She findes, that’s watch’t, by her own conscience.

Then may I trust her body with her mind,
And, thereupon secure, need never know
The pangs of jealousie: and love doth find
More paine to doubt her false, then know her so:
For patience is, of evils that are knowne,
The certaine remedie; but doubt hath none.

And be that thought once stirr’d, ’twill never die:
Nor will grief more mild by custome prove,
Nor yet amendment can it satisfie,
The anguish more or lesse, is as our love;
This misery doth jealousie ensue,
That we may prove her false, but cannot true.

Suspicious may the will of lust restraine,
But good prevents from having such a will;
wife that’s good, doth chaste and more containe,
For chaste is but an abstinence from ill:
And in a wife that’s bad, although the best
Of qualities; yet in a good, the least.

To barre the meanes is care, not jealousie:
Some lawfull things to be avoyded are,
When they occasion of unlawfull be:
Lust ere it hurts, is be descry’d afarre:
Lust is a sinne of two; he that is sure
Of either part, may be of both secure.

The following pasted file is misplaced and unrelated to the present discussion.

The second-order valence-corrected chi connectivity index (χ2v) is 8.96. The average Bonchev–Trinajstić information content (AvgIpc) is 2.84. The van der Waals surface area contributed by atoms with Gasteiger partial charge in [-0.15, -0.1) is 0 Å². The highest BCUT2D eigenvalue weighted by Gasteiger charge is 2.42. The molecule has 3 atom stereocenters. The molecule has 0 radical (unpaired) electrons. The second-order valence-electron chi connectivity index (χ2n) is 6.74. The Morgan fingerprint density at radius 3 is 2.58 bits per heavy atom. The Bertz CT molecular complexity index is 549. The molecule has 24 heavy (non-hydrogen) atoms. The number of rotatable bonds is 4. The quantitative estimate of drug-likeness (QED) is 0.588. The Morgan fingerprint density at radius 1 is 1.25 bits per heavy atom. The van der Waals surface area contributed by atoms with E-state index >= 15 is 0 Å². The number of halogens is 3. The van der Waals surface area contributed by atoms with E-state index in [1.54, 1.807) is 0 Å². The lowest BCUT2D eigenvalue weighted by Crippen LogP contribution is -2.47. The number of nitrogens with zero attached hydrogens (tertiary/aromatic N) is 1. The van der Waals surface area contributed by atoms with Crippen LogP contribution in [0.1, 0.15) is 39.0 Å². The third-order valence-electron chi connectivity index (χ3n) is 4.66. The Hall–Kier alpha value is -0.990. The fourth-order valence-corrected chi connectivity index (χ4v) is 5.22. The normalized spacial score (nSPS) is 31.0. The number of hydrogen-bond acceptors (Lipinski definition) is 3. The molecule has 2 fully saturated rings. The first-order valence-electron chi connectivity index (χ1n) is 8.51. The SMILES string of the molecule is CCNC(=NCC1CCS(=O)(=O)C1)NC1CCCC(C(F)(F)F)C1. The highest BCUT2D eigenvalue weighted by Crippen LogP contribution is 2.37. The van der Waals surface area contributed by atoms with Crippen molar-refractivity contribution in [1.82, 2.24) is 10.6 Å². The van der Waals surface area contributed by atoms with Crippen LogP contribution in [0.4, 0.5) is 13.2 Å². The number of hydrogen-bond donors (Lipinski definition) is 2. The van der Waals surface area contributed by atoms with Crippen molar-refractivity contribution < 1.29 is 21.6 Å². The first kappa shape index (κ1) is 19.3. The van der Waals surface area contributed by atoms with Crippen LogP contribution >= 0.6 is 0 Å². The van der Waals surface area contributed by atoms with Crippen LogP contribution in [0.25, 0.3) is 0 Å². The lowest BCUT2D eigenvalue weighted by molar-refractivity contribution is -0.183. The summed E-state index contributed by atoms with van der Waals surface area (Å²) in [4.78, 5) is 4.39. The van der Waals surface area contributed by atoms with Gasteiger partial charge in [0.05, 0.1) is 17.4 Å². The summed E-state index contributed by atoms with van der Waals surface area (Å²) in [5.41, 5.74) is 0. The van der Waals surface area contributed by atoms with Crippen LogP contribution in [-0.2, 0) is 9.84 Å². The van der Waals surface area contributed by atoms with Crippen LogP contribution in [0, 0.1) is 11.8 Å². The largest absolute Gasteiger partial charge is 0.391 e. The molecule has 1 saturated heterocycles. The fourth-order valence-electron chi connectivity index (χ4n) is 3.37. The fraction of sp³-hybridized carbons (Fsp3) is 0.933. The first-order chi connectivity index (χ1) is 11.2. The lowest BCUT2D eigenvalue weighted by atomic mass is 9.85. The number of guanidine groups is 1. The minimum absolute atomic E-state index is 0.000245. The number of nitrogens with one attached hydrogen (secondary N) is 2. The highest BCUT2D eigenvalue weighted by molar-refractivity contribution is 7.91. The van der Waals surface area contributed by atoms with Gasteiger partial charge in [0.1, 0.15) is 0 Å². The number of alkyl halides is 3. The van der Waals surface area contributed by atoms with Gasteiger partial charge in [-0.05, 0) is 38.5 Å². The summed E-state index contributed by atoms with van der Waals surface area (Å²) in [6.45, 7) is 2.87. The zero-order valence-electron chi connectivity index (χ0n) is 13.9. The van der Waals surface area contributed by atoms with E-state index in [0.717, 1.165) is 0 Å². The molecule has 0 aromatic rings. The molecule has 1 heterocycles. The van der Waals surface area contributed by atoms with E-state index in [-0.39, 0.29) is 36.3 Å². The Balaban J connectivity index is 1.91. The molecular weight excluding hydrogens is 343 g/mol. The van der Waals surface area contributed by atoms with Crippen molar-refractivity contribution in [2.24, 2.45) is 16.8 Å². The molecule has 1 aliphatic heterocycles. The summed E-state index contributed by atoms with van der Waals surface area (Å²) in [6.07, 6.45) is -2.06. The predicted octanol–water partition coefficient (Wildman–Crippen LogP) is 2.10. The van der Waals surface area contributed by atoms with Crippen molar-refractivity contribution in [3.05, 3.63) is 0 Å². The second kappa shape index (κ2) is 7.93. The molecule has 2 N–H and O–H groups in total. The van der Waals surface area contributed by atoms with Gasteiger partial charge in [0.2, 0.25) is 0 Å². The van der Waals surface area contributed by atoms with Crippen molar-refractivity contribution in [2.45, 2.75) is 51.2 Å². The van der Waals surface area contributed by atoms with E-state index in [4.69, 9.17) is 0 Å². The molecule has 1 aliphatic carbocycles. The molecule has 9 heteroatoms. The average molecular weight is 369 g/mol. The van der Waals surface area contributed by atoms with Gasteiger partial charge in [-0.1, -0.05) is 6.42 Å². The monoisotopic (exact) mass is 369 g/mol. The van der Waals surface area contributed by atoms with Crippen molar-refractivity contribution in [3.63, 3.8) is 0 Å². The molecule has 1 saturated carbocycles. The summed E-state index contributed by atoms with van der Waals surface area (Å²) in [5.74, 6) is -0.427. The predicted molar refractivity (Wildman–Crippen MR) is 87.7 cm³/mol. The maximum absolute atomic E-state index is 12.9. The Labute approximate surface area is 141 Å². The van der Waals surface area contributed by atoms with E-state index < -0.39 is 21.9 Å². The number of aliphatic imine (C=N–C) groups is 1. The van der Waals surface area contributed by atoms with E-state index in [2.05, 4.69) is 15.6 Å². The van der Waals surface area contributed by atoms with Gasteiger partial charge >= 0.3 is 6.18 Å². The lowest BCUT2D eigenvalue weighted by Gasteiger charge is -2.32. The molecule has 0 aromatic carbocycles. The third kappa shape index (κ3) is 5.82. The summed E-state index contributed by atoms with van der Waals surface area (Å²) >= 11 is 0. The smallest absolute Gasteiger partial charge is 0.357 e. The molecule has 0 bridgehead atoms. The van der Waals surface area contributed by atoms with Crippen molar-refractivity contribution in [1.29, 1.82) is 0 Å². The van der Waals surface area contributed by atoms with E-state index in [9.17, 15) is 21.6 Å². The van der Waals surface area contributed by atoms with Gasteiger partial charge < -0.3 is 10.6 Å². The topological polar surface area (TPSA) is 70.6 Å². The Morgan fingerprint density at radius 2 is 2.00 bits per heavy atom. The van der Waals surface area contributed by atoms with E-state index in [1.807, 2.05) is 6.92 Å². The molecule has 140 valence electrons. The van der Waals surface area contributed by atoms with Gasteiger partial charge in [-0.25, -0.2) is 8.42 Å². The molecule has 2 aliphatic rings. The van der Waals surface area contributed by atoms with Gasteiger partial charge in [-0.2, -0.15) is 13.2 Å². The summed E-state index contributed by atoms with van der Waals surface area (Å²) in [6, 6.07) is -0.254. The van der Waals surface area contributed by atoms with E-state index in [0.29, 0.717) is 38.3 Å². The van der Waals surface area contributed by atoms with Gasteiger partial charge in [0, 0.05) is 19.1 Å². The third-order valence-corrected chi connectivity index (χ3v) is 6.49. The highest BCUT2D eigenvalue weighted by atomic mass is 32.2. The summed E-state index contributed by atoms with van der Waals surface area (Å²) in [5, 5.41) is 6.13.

Give me next good, an understanding wife,
By nature wise, not learned by much art,
Some knowledge on her side, will all my life
More scope of conversation impart:
Besides, her inborne vertue fortifie.
They are most firmly good, that best know why.

passive understanding to conceive,
And judgement to discerne, I wish to finde:
Beyond that, all as hazardous I leave;
Learning and pregnant wit in woman-kinde,
What it findes malleable, makes fraile,
And doth not adde more ballast, but more saile.

Domesticke charge doth best that sex befit,
Contiguous businesse; so to fixe the mind,
That leisure space for fancies not admit:
Their leysure ’tis corrupteth woman-kind:
Else, being plac’d from many vices free,
They had to heav’n a shorter cut than we.

Bookes are a part of mans prerogative,
In formall inke they thoughts and voyces hold,
That we to them our solitude may give,